Quick show of hands. How many of you think the Christian church in the United States has lost credibility with a growing segment of our population? It is a rhetorical question. You would have to be blind, deaf, and oblivious not to notice that institutional religious orders have been in decline for quite some time. And those few aberrations that are growing are doing so as much out of politics and partisan values as any confession of faith. The wide and divided spectrum of theological perspectives, interpretations of scripture, and moral imperatives are indicators of pathology, not health. Some on the more conservative and fundamental wing of the Christian faith blame cultural accommodation and disobedience to the Word and Will of God for the decline. I take a significantly different approach.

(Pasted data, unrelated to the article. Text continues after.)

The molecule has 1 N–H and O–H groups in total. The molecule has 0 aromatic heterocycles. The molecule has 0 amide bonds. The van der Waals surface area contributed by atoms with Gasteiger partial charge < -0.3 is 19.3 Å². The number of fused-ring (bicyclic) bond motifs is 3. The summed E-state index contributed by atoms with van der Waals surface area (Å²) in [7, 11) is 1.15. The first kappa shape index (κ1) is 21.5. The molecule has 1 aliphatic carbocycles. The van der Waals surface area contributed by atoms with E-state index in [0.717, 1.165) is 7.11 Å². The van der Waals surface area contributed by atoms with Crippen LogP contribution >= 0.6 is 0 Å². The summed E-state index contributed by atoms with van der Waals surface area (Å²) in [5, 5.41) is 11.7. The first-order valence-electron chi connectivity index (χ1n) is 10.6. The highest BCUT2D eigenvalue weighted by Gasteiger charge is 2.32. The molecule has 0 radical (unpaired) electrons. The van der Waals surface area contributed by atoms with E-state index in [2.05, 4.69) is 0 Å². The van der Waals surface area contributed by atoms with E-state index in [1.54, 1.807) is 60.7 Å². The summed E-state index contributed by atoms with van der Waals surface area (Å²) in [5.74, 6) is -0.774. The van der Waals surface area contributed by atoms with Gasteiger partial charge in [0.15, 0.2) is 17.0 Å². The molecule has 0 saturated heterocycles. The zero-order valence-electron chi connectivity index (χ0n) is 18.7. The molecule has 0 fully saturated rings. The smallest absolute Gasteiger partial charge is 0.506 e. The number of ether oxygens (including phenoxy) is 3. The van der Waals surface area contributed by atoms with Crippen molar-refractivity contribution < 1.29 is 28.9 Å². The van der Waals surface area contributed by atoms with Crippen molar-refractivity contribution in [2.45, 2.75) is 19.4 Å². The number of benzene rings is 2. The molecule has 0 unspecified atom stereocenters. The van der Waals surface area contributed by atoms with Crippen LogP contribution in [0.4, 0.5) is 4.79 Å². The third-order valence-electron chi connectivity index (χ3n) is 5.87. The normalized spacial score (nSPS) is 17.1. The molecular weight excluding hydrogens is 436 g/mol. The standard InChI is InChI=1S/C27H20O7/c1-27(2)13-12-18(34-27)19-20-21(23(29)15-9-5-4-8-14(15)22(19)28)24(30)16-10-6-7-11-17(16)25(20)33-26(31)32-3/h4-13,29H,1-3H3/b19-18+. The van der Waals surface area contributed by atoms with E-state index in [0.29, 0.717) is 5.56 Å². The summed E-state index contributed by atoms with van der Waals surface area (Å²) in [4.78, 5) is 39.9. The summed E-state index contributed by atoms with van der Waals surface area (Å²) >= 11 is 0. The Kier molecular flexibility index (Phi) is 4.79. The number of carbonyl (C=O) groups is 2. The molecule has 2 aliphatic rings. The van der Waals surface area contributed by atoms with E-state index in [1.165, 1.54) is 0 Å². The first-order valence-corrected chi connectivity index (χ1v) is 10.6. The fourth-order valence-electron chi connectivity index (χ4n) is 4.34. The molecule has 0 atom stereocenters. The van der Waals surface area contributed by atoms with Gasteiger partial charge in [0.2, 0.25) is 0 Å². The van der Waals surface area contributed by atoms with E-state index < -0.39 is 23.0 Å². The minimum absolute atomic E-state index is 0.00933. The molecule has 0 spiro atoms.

Without engaging in simplistic reductionism, I look at the Pentecostal influence on all approaches to the Christian faith in the first half of the twentieth century. Following World War I and throughout the Great Depression, a simple and basic rule-based belief offered great comfort, security, and affirmation to a world torn by fear, anxiety, and lack. The strident and unsophisticated messages of such evangelists as Billy Sunday and Aimee Semple McPherson connected with those most damaged by the War and Depression. The Pentecostal dualistic challenges — sacred or secular, faith or science, good or evil, saved or lost — provided a forced-choice definition of the Christian faith. Either you are in or you are out. The popular evangelistic question of the eighteenth century, “are you striving in all ways to be Christlike in word, act, and character?” was displaced by “do you know Jesus Christ as your personal Lord and Savior?” The corporate nature of the Christian faith, central to our relationship with God for 1900 years, suddenly became individualistic and private. Concepts such as “personal salvation,” and “personal holiness” gained traction and obliterated social holiness and the meaning of baptism and Holy Communion. Church became an option rather than an identity. Many people stopped being the church, opting instead for going to church. Church as activity destroyed church as essence.